Although the MBA provides a powerful framework for analytical thinking, it can also hinder entrepreneurs' ability to stay the path. MBA social entrepreneurs are often pressured to find the best ROI, and are lured by higher paying corporate jobs during the infancy of their businesses.

About the USD 1 Million

The last factor influencing how the finalists collaborate and compete in the accelerator is the USD 1 million prize to be awarded at the Clinton Global Initiative meeting in September. Although the CGI will bring together like-minded people with money, ideas, and human capital to dispense, Hitendra Patel says that it should not be the sole focus of the teams' work.

The advantage of the CGI meeting is that it allows finalists to stand on a stage, publicly commit to what they want to do, and attract resources to go do it. As far as team dynamics are concerned, the potential to win funding adds sharpness in people's thinking and, "a little bit of competition, which is healthy." Patel hopes that teams pool help and mentor others in the accelerator, saying that "the more they mentor a teammate, the more they'll get out of it."

The availability of other teams in the accelerator also enables finalists to get quick and honest feedback as they ask everyone they see, "What do you think? What am I missing?"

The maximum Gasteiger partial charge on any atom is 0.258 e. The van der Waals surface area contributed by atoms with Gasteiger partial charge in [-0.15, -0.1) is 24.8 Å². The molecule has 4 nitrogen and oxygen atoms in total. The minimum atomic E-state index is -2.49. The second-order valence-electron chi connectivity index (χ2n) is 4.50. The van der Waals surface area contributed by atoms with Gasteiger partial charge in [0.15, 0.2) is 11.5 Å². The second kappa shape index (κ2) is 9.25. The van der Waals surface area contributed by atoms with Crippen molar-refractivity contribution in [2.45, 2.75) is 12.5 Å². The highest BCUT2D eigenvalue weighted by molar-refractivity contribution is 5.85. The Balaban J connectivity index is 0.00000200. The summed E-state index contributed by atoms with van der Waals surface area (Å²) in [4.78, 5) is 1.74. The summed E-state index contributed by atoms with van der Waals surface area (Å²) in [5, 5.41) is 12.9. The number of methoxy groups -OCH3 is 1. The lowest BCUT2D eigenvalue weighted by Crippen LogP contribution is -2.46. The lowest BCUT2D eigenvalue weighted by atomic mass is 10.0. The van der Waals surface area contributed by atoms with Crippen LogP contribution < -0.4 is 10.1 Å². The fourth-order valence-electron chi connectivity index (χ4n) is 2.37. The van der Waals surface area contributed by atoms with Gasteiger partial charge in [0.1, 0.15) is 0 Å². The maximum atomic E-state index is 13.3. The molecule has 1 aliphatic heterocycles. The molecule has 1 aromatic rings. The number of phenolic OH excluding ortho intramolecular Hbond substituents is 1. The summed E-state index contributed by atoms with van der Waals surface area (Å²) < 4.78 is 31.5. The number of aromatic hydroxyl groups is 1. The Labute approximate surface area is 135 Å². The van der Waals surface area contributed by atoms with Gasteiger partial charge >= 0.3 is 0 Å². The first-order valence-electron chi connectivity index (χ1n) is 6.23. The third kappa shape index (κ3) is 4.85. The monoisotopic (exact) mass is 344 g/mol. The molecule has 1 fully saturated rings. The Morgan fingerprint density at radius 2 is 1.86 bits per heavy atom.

Perfecting the Process

Until the prize in the fall, the teams have a long way to go as they perfect every aspect of their young social enterprises. The logical next first steps, according to the presentation given at the accelerator, are to identify opportunities to leverage consumer behavior and make value exchanges with partners who work at the bottom of the pyramid. For example, teams can exchange insights and know-how for access to distribution networks of multinationals such as McDonalds and Cargill. Beyond pursuing immediately identifiable opportunities with partners, teams may choose to run pilots on the ground to test their ideas and generate new ones.

Beyond targeting value creation and exchange, the teams will work on tightening their value propositions, identifying market segments, creating business models, and outlining plans for how they plan to scale using the funds they hope to receive. On the way, they will receive tailored instruction on understanding customers and consumers, reaching out to partners, designing pilots, and simulating the rollout of their plans. With these combined resources and plenty of opportunities to pitch to coaches and investors, it is Hitendra Patel's hope that all six initiatives launch come the close of the accelerator at the end of the summer.

For now, teams will move one step at a time, looking to reduce uncertainty around their business by experimenting to validate or disprove the key assumptions that will propel them forward or hold them behind.

This article was originally published at Grasp Magazine as part of a media collaboration between Grasp Magazine and Hult Prize covering the finalist teams efforts at the Hult Accelerator. Read more articles on the Hult Prize at Grasp Magazine.